4. Nothing irks John more than slow drivers in the passing lane!
“Since you’ve given me this great opportunity to vent and share, let’s move on to something else that I really can’t stand. I really don’t like it when slow drivers clog up the fast lane on the highway when I’m driving, it’s super frustrating some times. I think what’s really frustrating sometimes is when you go to Europe, for example on the Autobahn, and you’re in the left lane, the passing lane, you come up on someone driving slower and they move into the slower lane and it really helps the traffic move along nicely and everything flows. But then you’re driving in some other places and it gets a little bit more frustrating. You’ll be driving in the passing lane and your basically trying to get by the guy in the right lane but the guy in the left lane is going the same speed as the guy in the right lane and for some reason he can’t pull ahead or behind him at the same speed so he’s causing all kinds of mayhem. This always seems to happen when your in some kind of hurry. It must be some kind of a driving variation of Murphy’s Law or something (he laughs), it’s drives me up the wall, just makes me go bonkers! Europeans are generally better and more conscientious than North Americans drivers in this department, I have to say that too.”
5. John’s favorite way to relax on a holiday usually involves a rod, a reel and a boat.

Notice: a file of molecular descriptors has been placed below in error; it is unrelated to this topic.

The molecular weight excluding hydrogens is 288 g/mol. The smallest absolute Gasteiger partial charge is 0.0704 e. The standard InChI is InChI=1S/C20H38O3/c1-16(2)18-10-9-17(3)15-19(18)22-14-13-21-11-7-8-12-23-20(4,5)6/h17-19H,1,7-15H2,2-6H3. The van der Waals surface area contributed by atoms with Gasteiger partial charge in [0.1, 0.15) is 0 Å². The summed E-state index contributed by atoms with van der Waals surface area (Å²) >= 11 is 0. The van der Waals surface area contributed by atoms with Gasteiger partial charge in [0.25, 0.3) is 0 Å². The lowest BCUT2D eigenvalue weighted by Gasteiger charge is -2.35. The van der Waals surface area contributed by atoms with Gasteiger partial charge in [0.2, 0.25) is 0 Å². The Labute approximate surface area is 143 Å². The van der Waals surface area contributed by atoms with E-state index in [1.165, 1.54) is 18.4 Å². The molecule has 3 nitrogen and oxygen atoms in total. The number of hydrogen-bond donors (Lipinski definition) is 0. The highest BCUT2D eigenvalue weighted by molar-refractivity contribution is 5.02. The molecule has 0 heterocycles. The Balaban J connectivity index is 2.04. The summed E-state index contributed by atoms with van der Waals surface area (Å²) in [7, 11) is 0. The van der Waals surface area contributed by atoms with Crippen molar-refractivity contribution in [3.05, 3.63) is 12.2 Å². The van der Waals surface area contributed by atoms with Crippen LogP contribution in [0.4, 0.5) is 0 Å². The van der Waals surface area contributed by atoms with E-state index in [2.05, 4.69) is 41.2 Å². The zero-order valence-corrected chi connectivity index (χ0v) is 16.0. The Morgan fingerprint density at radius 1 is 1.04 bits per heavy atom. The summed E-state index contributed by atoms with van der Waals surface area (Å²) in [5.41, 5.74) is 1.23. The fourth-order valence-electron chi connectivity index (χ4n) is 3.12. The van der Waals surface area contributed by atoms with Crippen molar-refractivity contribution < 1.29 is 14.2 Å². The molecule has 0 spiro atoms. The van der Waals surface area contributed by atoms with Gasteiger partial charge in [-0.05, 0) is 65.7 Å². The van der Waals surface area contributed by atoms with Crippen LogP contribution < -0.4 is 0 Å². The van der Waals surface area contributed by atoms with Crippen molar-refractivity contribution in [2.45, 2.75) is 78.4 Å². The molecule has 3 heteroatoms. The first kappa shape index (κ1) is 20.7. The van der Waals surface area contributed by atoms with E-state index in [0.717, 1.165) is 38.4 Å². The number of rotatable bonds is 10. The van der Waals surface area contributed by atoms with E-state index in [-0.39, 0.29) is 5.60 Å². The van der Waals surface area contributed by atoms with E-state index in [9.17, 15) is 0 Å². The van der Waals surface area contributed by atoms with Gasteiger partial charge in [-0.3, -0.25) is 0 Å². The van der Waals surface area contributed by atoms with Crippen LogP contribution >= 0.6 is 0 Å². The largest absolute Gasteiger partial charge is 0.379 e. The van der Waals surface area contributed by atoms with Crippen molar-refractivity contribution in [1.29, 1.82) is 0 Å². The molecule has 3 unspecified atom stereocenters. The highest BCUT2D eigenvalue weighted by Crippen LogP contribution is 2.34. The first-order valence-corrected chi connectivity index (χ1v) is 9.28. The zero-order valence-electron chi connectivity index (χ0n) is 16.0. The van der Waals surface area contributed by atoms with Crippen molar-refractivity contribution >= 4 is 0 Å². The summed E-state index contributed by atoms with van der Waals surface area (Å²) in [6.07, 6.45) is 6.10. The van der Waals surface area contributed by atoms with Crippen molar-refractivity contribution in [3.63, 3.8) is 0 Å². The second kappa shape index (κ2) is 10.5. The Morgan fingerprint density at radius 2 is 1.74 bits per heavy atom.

“There’s an awesome trip my buddies and my brother and I have been doing for five or six years now. We usually go up into the north of Saskatchewan, there’s a lot of lakes up there and the fishing is always epic! There’s one lake in particular that we go to, we just rent a boat, set up a camp site and have an awesome time up there. It’s a good time to catch up with friends, it’s full force guy time. A few years ago we went up and caught about a hundred fish between four people, so we have a lot of fun up there. The fish we usually go for are pike and walleye which is big up there, and we’ve caught a couple of twenty pound pike up there which has been pretty impressive. We usually have a fishing derby and put beers or money on the line to see who catches the most fish. It’s just a great way to get away, no cellphones up there, it’s just you and you’re in the middle of nowhere and just epic fishing and a lot of fun.”
“We’re there for sport fishing so it’s mostly catch and release, we’re not really up there for the meat, we’re there for the experience. If we catch a big monster we take a good picture of that bad boy and that’s enough.The only ones we usually take home or cook are the ones that don’t survive the process of getting brought into the boat. We don’t actually keep the full day’s quota, we just keep the unfortunate fish that don’t make it. We bring them home and eat them later.”